set option public.Global_database_id = 1;

create table Admin (
  admin_id bigint default global autoincrement(1000000) primary key,
  data     varchar(64)
);

insert into admin(data) values(uuidtostr(newid()));
insert into admin(data) values(uuidtostr(newid()));
insert into admin(data) values(uuidtostr(newid()));
insert into admin(data) values(uuidtostr(newid()));
insert into admin(data) values(uuidtostr(newid()));
commit;

create procedure admin_ui()
result ( admin_id bigint, data varchar(64) )
begin
  select admin_id,data from Admin;
end;

create publication p1 with scripted upload ( 
   table Admin using (
     PROCEDURE admin_ui FOR UPLOAD INSERT
   ),
);

create synchronization user "rem1";
create synchronization subscription to p1 for "rem1" 
  type 'http' address 'host=localhost;port=8001' script version 'v17';
create synchronization profile sp1 'mp=sql;u=rem1;n=p1;verbosity=high;ap=scripted';

create procedure sp_hook_dbmlsync_schema_upgrade()
begin
    message 'In sp_hook_dbmlsync_schema_upgrade';
    drop synchronization profile sp1;
    drop synchronization subscription to p1 for "rem1";
    drop publication p1;
    create publication p1 ( table Admin );
    create synchronization subscription to p1 for "rem1" 
      type 'http' address 'host=localhost;port=8001' script version 'v17';
    create synchronization profile sp1 'mp=sql;u=rem1;n=p1;verbosity=high;ap=normal';
    UPDATE #hook_dict SET value = 'on success' WHERE name = 'drop hook';
end;

(20 Apr, 15:39) Reg Domaratzki

Updating distributed databases using ASA9 is not possible because of the impact it would bring and the high cost. At least it's not an accepted hypothesis at this point. The use of WebServices was considered, however, the large amount of data to be processed daily and the need for manual control of inserts, updates, deletions (and their respective references), led us to think of a "ready to use" solution.

-- A atualização das bases de dados distribuídas que utilizam ASA9 não é possível pelo impacto que traria e elevado custo. Pelo menos não é uma hipóteste aceita neste momento. A utilização de WebServices foi cogitada, porém, o grande volume de dados a ser processado diariamente e necessidade de controle manual de inserts, updates, deletes (e suas respectivas referencias), nos levou a pensar em uma solução "pronta para uso".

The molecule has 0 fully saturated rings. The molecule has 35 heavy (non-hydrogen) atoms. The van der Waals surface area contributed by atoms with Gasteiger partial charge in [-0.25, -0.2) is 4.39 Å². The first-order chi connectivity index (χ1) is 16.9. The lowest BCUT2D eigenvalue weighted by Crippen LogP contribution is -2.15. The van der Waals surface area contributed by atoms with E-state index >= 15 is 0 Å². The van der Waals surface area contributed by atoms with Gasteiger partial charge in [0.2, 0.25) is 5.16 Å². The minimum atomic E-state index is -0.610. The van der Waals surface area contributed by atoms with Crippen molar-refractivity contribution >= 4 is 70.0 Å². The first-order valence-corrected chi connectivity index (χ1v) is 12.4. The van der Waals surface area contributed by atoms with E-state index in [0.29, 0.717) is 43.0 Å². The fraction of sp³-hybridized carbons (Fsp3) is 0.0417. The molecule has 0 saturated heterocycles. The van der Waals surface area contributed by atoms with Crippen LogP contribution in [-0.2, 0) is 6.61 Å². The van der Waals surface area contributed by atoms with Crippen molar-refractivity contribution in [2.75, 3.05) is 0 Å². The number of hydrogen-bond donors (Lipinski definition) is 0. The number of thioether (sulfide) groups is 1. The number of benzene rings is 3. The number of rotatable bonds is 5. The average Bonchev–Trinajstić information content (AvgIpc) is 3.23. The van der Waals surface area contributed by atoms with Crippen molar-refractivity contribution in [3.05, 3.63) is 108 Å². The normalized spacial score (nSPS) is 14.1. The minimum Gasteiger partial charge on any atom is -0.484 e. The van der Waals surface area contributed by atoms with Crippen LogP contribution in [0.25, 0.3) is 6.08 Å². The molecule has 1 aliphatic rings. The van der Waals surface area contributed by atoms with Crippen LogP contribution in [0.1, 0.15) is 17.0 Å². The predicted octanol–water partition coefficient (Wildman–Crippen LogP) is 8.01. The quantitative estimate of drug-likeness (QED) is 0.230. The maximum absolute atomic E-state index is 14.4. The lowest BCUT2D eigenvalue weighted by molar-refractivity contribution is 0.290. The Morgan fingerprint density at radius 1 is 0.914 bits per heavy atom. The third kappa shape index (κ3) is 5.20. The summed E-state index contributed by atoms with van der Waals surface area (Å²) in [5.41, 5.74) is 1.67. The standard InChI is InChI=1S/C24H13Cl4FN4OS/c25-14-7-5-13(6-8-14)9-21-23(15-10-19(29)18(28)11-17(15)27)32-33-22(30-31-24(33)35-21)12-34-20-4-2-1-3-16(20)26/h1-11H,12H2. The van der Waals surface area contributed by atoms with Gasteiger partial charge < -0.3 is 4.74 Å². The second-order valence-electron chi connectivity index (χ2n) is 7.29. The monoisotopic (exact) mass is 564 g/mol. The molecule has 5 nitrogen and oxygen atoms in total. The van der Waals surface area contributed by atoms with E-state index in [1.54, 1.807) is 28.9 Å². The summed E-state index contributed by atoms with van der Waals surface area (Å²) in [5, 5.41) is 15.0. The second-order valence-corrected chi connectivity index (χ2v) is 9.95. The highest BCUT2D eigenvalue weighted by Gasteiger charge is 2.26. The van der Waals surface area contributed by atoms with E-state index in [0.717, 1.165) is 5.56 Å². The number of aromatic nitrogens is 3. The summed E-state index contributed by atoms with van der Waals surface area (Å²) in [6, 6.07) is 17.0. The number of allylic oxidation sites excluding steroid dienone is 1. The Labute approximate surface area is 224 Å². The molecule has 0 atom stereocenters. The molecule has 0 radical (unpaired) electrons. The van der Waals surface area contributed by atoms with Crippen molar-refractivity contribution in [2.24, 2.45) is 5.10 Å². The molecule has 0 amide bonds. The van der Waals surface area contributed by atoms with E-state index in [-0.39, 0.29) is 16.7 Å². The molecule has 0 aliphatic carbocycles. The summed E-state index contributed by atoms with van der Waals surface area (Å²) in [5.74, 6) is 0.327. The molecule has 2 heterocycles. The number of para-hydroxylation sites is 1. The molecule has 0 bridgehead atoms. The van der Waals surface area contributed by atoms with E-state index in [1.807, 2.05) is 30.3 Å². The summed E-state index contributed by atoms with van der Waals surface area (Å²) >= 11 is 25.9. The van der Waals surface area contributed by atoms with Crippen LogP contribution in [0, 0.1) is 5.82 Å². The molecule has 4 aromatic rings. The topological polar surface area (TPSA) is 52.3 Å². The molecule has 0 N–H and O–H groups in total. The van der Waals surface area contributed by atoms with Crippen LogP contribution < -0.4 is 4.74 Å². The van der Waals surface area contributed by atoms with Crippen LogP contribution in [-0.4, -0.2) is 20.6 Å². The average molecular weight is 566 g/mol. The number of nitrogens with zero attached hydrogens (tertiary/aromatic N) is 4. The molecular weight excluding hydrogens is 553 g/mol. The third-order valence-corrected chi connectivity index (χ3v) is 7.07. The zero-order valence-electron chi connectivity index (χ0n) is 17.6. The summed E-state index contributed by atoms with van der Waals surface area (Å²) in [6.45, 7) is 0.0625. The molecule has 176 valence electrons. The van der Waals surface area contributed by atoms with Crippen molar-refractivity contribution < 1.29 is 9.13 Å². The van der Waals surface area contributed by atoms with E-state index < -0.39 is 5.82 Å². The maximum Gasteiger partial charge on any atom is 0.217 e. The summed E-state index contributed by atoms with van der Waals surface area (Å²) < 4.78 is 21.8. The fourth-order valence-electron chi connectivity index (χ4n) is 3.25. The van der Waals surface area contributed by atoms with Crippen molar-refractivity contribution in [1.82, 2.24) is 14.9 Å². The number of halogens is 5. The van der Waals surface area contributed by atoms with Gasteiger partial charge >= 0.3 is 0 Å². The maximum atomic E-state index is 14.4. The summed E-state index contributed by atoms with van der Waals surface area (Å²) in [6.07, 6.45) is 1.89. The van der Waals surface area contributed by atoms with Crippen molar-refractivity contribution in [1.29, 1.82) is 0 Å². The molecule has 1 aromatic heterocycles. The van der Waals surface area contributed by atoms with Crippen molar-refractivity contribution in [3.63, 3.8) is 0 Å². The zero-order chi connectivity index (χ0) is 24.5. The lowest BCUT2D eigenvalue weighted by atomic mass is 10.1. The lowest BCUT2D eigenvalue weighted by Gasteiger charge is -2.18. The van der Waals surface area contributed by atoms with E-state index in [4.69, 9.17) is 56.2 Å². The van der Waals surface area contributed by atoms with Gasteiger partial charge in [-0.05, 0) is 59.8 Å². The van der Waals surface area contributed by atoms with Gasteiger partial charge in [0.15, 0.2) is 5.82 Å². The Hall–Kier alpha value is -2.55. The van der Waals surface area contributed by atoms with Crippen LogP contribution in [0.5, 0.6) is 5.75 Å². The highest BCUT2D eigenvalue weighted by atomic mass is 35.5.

(26 Apr, 13:44) DRauber
Replies hidden

So have you considered using SQL Remote? Of course each type of distributed database (via MobiLink or SQL Remote or by "collecting log contents") will require some kind of globally unique primary keys - if that is not already contained in the existing systems, it might be difficult to add that lateron.


I guess it would be helpful if you could provide more information about your requirements, possibilities and limitations, e.g. what transport could be used between the clients and the central instance - HTTPS, FTP, ...?

(27 Apr, 03:09) Volker Barth

Just to add: In case you cannot access the client databases directly (in contrast to Breck's suggestion), and the data you want to collect is rather simple (say, just a few tables without deeper foreign key relationships): As an alternative to MobiLink (or SQL Remote), you might also consider using a web service to collect those. The consolidated could establish a web service and the ASA 9 clients could then use the web client feature to call the service and supply their data. (AFAIK ASA9 does support web services and web client procedures/functions.)

If that is easier to implement than a MobiLink solution will depend on the complexity of the data structures and your knowledge w.r.t. both technologies...

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answered 23 Apr, 03:23

Volker%20Barth's gravatar image

Volker Barth
32.3k328474691
accept rate: 32%

Yet another possibility is to run UNLOAD SELECT ... FROM ... TO 'filespec.txt' statements on the SQL Anywhere 9 database, manually transport the filespec.txt files to the central computer, and run LOAD TABLE FROM 'filespec.txt' statements on the SQL Anywhere 16 database.

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answered 23 Apr, 08:01

Breck%20Carter's gravatar image

Breck Carter
28.0k476634915
accept rate: 20%

My response will be delayed, but hopefully Volker or Breck can step in if you have questions.

I hadn't read Reg's PS but apparently he's right:)

(23 Apr, 08:06) Volker Barth

Hello! Other services in the company use this technique, but some tables are quite large and the result has been poor. In addition to needing relationships, we often have flaws. Thank you!

-- Outros serviços na empresa usam essa técnica, mas algumas tabelas são bem grandes e o resultado tem sido ruim. Além de precisarmos de relacionamentos, que frequentemente tem apresentado falhas. Obrigado!

(26 Apr, 13:34) DRauber

Is there any method I could periodically collect the log and run all the commands in a mirror database? (Using ASA 9)

(26 Apr, 13:46) DRauber
Replies hidden

The closest automated method is dbbackup -l for a live backup, BUT that's for backup, not creating a parallel mirror database for independent queries... which is what you want, right?

High Availability doesn't exist for version 9... but SQL Remote does, which is what folks often use for parallel database copies.

(26 Apr, 16:57) Breck Carter

but SQL Remote does, which is what folks often use for parallel database copies.

...although I guess the typical setup would be to use SQL Remote to copy data to another site (that being the "remote") whereas here there's the additional need to "merge" the copied data in one place, if my understanding is correct, so that place would usually need to be the "consolidated" database...

(27 Apr, 03:14) Volker Barth
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question asked: 20 Apr, 10:48

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last updated: 27 Apr, 03:14